Hicks always carries cut bait on board and keeps at least one line adorned with a piece of squid or sardine. "I like to mix it up with baits," he says. "If I have four lines in the water, I'll have four different baits down, if possible."
Gags and reds will fall for trolled artificials, and jigging at anchor or adrift over a hard bottom will also work. "If you want to fish for grouper with spinning tackle," says Hicks, "then try a jig." He uses a hand-tied 1 1/2-ounce yellow jig with a hint of pink: "If a fish is nearby and it decides to hit the lure, there is an explosion of activity. I use this rig for less-experienced anglers since they are more likely to have had past experience with a spinner than a boat rig." He uses a Fin-Nor Ahab 16 spooled with 20-pound line and mounted on a stiff rod.
Some Gulf grouper anglers entice groupers with chum. "Often the chum will get the grouper to leave their rocky hiding places and come up for a bite," Tomei explains. It's also one of the most effective ways to stir up some mangrove snapper action, which adds tasty variety to the fish box. But chumming can also bring uninvited guests. Grouper anglers usually want to put some meat in the fish box, and they tend to regard anything other than a gag or red grouper or a snapper as a real distraction. When I fished aboard the Deanna Marie, other species of fish constantly pestered Hicks and his wife, Terry, my daughter Emily, her friend Mark Williams and me while we waited for the keepers to bite. Sharks swarmed all around, and although they put up a good fight, we lost a lot of tackle from breakoffs as our lines rubbed against their sandpaper skin. Once I watched Hicks toss out a chum tube - a piece of PVC pipe with holes drilled in it - and tie it off a few feet below the surface. We fished for a while. When the action didn't pick up, Hicks decided to check the tube, only to pull up a frayed end of rope. The tube was gone. "I think a shark got it," he said.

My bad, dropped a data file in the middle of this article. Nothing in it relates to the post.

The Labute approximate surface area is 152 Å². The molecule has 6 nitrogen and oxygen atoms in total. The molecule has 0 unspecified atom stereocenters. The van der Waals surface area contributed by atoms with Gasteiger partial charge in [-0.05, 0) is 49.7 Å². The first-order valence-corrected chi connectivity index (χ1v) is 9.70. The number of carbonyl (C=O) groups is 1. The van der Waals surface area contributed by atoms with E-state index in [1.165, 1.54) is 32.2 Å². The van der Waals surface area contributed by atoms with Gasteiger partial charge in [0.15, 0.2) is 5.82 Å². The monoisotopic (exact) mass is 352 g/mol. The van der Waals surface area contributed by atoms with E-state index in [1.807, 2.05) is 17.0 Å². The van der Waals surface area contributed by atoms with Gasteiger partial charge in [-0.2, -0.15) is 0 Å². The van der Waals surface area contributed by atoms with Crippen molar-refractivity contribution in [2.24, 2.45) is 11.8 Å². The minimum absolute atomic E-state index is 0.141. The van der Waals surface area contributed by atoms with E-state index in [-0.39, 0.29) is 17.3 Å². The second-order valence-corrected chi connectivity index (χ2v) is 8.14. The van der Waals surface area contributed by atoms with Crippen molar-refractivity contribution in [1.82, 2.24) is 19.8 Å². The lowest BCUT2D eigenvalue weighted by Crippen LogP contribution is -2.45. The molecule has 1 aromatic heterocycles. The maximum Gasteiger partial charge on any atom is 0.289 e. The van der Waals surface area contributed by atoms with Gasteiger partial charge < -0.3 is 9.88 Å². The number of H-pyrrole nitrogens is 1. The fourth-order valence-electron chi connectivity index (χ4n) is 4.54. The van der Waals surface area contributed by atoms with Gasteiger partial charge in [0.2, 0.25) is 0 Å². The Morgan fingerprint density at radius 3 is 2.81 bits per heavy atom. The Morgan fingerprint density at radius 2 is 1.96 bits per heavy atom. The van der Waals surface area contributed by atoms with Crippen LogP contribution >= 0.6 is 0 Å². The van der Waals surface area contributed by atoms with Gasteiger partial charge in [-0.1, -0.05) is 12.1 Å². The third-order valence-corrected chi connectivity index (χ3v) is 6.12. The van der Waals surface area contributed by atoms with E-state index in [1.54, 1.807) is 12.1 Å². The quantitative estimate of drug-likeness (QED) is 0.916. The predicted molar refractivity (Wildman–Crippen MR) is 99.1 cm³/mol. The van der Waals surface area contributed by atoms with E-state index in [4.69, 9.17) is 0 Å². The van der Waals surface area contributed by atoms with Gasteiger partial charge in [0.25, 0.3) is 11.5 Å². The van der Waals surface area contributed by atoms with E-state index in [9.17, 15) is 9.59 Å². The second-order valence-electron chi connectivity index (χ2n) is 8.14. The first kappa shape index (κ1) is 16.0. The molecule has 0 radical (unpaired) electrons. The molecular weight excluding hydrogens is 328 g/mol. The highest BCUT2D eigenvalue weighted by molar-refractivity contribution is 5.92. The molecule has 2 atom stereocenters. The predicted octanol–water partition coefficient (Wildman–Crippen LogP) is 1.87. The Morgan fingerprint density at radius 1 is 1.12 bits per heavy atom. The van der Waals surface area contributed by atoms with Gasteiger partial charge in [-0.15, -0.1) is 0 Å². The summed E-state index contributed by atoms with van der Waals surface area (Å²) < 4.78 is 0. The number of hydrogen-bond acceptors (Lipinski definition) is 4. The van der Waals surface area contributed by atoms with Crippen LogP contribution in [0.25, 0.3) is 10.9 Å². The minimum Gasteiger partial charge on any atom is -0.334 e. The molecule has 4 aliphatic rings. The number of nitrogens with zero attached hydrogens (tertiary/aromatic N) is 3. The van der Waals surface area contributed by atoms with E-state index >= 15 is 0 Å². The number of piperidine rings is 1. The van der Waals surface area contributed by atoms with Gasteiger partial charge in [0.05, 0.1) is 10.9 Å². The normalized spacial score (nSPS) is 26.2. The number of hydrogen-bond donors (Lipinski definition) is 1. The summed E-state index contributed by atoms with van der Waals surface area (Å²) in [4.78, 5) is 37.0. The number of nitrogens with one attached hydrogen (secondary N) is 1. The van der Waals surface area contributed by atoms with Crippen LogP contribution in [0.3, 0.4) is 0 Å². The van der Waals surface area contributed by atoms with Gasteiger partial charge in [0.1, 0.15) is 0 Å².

Although grouper anglers sometimes land sharks, they run almost no chance of bringing up big jewfish - living anchors of the sea. With a permanently closed season on the grouper family's jumbo species, most anglers don't want to bother with them, even though, according to Hicks, "there's a ton of jewfish around." Though he occasionally hooks these large fish while fishing for gags and reds, he seldom gets to see them. "When the rod really bends, and the fish just swims away like it doesn't even know or care that it's hooked," he says, "you know it's a jewfish and there's no hope of getting it to the boat."
These fish carry a reputation - deserved or not - for chasing away or eating their competition, including legal reds and gags. (In a limited study, Bullock found that jewfish stomachs contained crabs and slow-moving fish but no mangrove snapper or grouper.)
Hicks, like many anglers, wonders if state and federal regulators will ever open the jewfish season again. Not likely, says Bullock: "Fishery managers want to see the juveniles that were alive at the time of the ban grow to maturity and contribute to spawning before they make any changes." While that's years away, another problem may prevent the season from ever opening even if the population continues to grow. According to Bullock, jewfish "contain more mercury than most of the fish we have examined. It would be dangerous for children or pregnant women to eat them if their contamination with mercury is as widespread as it appears."
In any event, their smaller grouper cousins should offer plenty of action. Last winter's resurgence has been confirmed by above-average success with gags and reds through the summer and fall. "I don't see any reason why grouper fishing won't continue to be this good into the future," Hicks says. This is one comeback that may last.
Kris Thoemke, regional editor of Sport Fishing's Florida Edition, lives in southwest Florida and has fished the region for more than 20 years. A marine biologist, he is author of Fishing Florida (Falcon Press) and hosts "Florida Outdoors," a weekly talk show on WINK-AM 1200 and WNOG 1270-AM in southwest Florida.